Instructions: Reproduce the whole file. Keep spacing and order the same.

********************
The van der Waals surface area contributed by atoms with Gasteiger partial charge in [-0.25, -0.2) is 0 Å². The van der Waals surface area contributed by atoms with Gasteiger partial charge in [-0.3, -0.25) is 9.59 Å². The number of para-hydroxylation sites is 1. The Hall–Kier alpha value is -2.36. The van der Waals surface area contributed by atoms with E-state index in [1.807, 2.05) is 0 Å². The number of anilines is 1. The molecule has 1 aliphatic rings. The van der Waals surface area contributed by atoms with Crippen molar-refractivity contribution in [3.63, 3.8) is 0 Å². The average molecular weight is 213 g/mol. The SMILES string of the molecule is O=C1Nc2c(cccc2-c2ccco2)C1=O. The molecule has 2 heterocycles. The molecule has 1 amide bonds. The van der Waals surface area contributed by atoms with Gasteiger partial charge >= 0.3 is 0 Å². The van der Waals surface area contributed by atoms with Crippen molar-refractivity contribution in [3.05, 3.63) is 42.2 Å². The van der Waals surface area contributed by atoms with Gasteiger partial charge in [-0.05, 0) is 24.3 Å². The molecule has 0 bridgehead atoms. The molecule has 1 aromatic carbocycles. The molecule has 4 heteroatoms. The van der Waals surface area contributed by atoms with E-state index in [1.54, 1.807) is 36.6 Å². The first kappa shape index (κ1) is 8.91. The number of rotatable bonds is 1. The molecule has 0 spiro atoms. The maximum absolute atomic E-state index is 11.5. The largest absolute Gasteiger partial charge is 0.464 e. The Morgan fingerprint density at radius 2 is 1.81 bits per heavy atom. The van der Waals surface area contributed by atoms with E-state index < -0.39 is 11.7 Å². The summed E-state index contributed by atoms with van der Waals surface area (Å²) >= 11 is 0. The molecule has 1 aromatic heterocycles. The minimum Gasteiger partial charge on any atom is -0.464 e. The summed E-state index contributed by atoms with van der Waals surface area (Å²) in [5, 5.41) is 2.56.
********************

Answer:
The van der Waals surface area contributed by atoms with Gasteiger partial charge in [-0.25, -0.2) is 0 Å². The van der Waals surface area contributed by atoms with Gasteiger partial charge in [-0.3, -0.25) is 9.59 Å². The number of para-hydroxylation sites is 1. The Hall–Kier alpha value is -2.36. The van der Waals surface area contributed by atoms with E-state index in [1.807, 2.05) is 0 Å². The number of anilines is 1. The molecule has 1 aliphatic rings. The van der Waals surface area contributed by atoms with Crippen molar-refractivity contribution in [3.63, 3.8) is 0 Å². The average molecular weight is 213 g/mol. The SMILES string of the molecule is O=C1Nc2c(cccc2-c2ccco2)C1=O. The molecule has 2 heterocycles. The molecule has 1 amide bonds. The van der Waals surface area contributed by atoms with Gasteiger partial charge >= 0.3 is 0 Å². The van der Waals surface area contributed by atoms with Crippen molar-refractivity contribution in [3.05, 3.63) is 42.2 Å². The van der Waals surface area contributed by atoms with Gasteiger partial charge in [-0.05, 0) is 24.3 Å². The molecule has 0 bridgehead atoms. The molecule has 1 aromatic carbocycles. The molecule has 4 heteroatoms. The van der Waals surface area contributed by atoms with E-state index in [1.54, 1.807) is 36.6 Å². The first kappa shape index (κ1) is 8.91. The number of rotatable bonds is 1. The molecule has 0 spiro atoms. The maximum absolute atomic E-state index is 11.5. The largest absolute Gasteiger partial charge is 0.464 e. The Morgan fingerprint density at radius 2 is 1.81 bits per heavy atom. The van der Waals surface area contributed by atoms with E-state index < -0.39 is 11.7 Å². The summed E-state index contributed by atoms with van der Waals surface area (Å²) >= 11 is 0. The molecule has 1 aromatic heterocycles. The minimum Gasteiger partial charge on any atom is -0.464 e. The summed E-state index contributed by atoms with van der Waals surface area (Å²) in [5, 5.41) is 2.56.